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Lisa Richette

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Lisa Richette

Lisa Aversa Richette (September 11, 1928 – October 26, 2007) was an American lawyer and judge of the Court of Common Pleas in Philadelphia County. A lifelong Philadelphian, she was appointed to the bench in 1971. Noted for her outspokenness, she was a social activist particularly in the areas of homelessness, child welfare, and juvenile justice.

Richette was a graduate of the Philadelphia High School for Girls. She was one of the first female graduates of Yale Law School.[1] She became an assistant district attorney, one of a handful of groundbreaking women in the local legal profession along with the future long serving District Attorney of Philadelphia Lynne Abraham. Once thrown out of court for wearing a pantsuit, Richette often wore pants and long dangling earrings in court at a time when it was considered almost risqué for a female attorney to do so. In 1971, she was appointed judge of the Court of Common Pleas for Philadelphia County, being one of the first females to hold that office.[1]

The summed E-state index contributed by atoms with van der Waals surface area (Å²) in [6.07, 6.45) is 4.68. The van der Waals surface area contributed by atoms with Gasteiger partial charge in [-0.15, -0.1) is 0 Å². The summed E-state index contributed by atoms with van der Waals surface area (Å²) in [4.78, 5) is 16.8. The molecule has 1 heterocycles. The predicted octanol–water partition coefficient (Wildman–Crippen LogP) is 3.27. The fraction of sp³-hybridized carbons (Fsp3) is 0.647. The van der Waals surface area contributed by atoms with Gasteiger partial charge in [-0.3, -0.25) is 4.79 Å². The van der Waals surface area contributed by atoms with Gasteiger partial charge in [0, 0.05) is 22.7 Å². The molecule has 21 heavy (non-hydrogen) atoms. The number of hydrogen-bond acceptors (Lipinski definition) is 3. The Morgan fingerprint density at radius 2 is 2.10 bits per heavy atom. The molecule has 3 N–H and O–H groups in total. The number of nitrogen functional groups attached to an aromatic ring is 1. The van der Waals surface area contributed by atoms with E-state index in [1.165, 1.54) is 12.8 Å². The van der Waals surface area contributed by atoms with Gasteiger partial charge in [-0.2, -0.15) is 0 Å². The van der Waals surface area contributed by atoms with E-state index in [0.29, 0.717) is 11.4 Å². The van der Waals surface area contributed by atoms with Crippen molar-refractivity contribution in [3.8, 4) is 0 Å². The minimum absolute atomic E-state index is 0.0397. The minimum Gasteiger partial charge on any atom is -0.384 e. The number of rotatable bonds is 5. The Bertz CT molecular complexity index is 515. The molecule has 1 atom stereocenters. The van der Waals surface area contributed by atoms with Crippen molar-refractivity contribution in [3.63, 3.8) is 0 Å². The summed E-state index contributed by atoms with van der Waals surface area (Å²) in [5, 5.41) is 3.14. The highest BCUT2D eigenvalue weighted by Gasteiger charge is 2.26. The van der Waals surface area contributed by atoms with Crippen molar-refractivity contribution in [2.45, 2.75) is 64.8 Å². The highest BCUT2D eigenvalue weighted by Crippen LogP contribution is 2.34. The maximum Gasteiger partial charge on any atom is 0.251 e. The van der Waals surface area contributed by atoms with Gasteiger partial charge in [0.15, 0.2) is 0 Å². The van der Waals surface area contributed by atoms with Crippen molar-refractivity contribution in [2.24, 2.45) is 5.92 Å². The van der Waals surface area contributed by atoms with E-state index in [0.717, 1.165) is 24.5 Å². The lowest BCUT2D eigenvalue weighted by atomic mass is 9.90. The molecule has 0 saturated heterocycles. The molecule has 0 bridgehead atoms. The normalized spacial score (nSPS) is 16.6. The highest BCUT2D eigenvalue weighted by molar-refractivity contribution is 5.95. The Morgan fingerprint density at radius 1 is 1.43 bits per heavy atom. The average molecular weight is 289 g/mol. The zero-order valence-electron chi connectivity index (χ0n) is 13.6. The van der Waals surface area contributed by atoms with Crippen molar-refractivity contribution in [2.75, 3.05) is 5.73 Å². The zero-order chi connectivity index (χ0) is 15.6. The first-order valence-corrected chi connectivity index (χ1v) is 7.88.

Richette was the author of the 1969 book on the Pearl S. Buck International Award.

Late in her life, Richette made local headlines on three occasions as a result of being physically assaulted. She was mugged in 1987, while "scores of people watched without helping her".[2] In 2006, she was punched while waiting for her son to rent a video. In 2007, her son, Lawrence was charged with aggravated assault, simple assault, and reckless endangerment in connection with a domestic dispute that occurred on August 21, 2007.[3]

She died of lung cancer at the Vitas Hospice in St Agnes' Continuing Care Center in South Philadelphia, aged 79.[4]

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